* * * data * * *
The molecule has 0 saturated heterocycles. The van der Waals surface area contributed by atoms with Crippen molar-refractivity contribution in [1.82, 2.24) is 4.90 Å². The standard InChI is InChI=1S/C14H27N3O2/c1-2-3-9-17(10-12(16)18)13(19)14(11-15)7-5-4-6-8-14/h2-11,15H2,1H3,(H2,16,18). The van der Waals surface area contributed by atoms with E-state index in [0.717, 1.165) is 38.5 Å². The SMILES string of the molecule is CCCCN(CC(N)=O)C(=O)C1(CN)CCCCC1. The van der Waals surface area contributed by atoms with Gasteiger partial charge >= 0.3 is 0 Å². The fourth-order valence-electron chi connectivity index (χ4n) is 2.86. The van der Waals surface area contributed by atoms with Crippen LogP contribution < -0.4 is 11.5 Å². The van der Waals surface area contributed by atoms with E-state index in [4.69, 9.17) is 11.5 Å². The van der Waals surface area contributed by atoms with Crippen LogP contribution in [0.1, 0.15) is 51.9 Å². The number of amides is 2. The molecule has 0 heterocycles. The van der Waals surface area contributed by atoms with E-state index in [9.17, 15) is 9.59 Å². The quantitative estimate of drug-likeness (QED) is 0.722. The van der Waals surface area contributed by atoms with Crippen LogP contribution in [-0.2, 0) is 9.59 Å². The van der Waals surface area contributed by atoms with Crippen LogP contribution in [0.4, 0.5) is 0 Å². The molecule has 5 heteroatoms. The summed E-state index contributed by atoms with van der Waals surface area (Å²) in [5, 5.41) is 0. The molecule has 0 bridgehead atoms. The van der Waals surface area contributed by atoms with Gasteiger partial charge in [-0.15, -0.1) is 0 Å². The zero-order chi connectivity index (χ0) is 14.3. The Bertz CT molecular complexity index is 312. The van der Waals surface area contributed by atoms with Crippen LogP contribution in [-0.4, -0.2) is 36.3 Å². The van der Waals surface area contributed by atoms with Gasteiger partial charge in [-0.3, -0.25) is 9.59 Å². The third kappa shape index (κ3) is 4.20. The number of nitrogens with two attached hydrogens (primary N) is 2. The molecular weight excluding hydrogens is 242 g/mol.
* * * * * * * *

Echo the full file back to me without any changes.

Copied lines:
The molecule has 0 saturated heterocycles. The van der Waals surface area contributed by atoms with Crippen molar-refractivity contribution in [1.82, 2.24) is 4.90 Å². The standard InChI is InChI=1S/C14H27N3O2/c1-2-3-9-17(10-12(16)18)13(19)14(11-15)7-5-4-6-8-14/h2-11,15H2,1H3,(H2,16,18). The van der Waals surface area contributed by atoms with E-state index in [0.717, 1.165) is 38.5 Å². The SMILES string of the molecule is CCCCN(CC(N)=O)C(=O)C1(CN)CCCCC1. The van der Waals surface area contributed by atoms with Gasteiger partial charge >= 0.3 is 0 Å². The fourth-order valence-electron chi connectivity index (χ4n) is 2.86. The van der Waals surface area contributed by atoms with Crippen LogP contribution < -0.4 is 11.5 Å². The van der Waals surface area contributed by atoms with E-state index in [4.69, 9.17) is 11.5 Å². The van der Waals surface area contributed by atoms with Crippen LogP contribution in [0.1, 0.15) is 51.9 Å². The number of amides is 2. The molecule has 0 heterocycles. The van der Waals surface area contributed by atoms with E-state index in [9.17, 15) is 9.59 Å². The quantitative estimate of drug-likeness (QED) is 0.722. The van der Waals surface area contributed by atoms with Crippen LogP contribution in [-0.2, 0) is 9.59 Å². The van der Waals surface area contributed by atoms with Crippen LogP contribution in [0.4, 0.5) is 0 Å². The molecule has 5 heteroatoms. The summed E-state index contributed by atoms with van der Waals surface area (Å²) in [5, 5.41) is 0. The molecule has 0 bridgehead atoms. The van der Waals surface area contributed by atoms with Gasteiger partial charge in [-0.15, -0.1) is 0 Å². The zero-order chi connectivity index (χ0) is 14.3. The Bertz CT molecular complexity index is 312. The van der Waals surface area contributed by atoms with Crippen LogP contribution in [-0.4, -0.2) is 36.3 Å². The van der Waals surface area contributed by atoms with Gasteiger partial charge in [-0.3, -0.25) is 9.59 Å². The third kappa shape index (κ3) is 4.20. The number of nitrogens with two attached hydrogens (primary N) is 2. The molecular weight excluding hydrogens is 242 g/mol.